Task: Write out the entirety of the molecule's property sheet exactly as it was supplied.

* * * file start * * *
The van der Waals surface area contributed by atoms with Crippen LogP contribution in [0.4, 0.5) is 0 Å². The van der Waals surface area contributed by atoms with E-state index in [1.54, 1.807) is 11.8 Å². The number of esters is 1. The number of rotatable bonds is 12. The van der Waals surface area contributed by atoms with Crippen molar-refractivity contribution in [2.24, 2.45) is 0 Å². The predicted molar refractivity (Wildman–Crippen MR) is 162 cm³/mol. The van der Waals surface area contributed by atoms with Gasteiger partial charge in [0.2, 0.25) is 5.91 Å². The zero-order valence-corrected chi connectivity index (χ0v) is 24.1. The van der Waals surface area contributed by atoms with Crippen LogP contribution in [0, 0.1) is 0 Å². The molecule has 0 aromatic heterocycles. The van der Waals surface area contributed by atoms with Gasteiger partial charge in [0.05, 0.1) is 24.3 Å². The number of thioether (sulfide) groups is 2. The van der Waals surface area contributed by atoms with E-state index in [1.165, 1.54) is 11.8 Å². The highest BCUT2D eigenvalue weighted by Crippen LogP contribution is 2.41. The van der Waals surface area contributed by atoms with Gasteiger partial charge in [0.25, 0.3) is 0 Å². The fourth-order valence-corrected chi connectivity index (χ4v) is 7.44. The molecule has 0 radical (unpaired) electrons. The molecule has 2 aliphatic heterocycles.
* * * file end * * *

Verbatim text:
The van der Waals surface area contributed by atoms with Crippen LogP contribution in [0.4, 0.5) is 0 Å². The van der Waals surface area contributed by atoms with E-state index in [1.54, 1.807) is 11.8 Å². The number of esters is 1. The number of rotatable bonds is 12. The van der Waals surface area contributed by atoms with Crippen molar-refractivity contribution in [2.24, 2.45) is 0 Å². The predicted molar refractivity (Wildman–Crippen MR) is 162 cm³/mol. The van der Waals surface area contributed by atoms with Gasteiger partial charge in [0.2, 0.25) is 5.91 Å². The zero-order valence-corrected chi connectivity index (χ0v) is 24.1. The van der Waals surface area contributed by atoms with Crippen LogP contribution in [0, 0.1) is 0 Å². The molecule has 0 aromatic heterocycles. The van der Waals surface area contributed by atoms with Gasteiger partial charge in [0.05, 0.1) is 24.3 Å². The number of thioether (sulfide) groups is 2. The van der Waals surface area contributed by atoms with E-state index in [1.165, 1.54) is 11.8 Å². The highest BCUT2D eigenvalue weighted by Crippen LogP contribution is 2.41. The van der Waals surface area contributed by atoms with Gasteiger partial charge in [0.25, 0.3) is 0 Å². The fourth-order valence-corrected chi connectivity index (χ4v) is 7.44. The molecule has 0 radical (unpaired) electrons. The molecule has 2 aliphatic heterocycles.